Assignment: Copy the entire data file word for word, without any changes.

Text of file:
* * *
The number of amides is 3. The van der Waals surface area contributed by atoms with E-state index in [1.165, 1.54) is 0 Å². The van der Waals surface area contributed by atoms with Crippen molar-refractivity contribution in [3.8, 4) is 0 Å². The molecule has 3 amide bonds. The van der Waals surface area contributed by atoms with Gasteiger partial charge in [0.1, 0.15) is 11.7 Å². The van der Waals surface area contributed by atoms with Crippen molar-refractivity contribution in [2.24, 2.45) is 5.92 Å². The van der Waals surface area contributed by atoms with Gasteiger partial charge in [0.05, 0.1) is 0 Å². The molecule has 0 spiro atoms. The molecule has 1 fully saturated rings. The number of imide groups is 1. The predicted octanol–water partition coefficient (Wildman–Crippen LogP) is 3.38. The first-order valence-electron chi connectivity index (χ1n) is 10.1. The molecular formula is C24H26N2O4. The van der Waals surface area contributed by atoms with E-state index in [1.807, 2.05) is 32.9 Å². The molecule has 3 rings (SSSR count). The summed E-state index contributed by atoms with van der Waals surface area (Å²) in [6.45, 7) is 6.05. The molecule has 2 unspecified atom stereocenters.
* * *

The number of amides is 3. The van der Waals surface area contributed by atoms with E-state index in [1.165, 1.54) is 0 Å². The van der Waals surface area contributed by atoms with Crippen molar-refractivity contribution in [3.8, 4) is 0 Å². The molecule has 3 amide bonds. The van der Waals surface area contributed by atoms with Gasteiger partial charge in [0.1, 0.15) is 11.7 Å². The van der Waals surface area contributed by atoms with Crippen molar-refractivity contribution in [2.24, 2.45) is 5.92 Å². The van der Waals surface area contributed by atoms with Gasteiger partial charge in [0.05, 0.1) is 0 Å². The molecule has 0 spiro atoms. The molecule has 1 fully saturated rings. The number of imide groups is 1. The predicted octanol–water partition coefficient (Wildman–Crippen LogP) is 3.38. The first-order valence-electron chi connectivity index (χ1n) is 10.1. The molecular formula is C24H26N2O4. The van der Waals surface area contributed by atoms with E-state index in [1.807, 2.05) is 32.9 Å². The molecule has 3 rings (SSSR count). The summed E-state index contributed by atoms with van der Waals surface area (Å²) in [6.45, 7) is 6.05. The molecule has 2 unspecified atom stereocenters.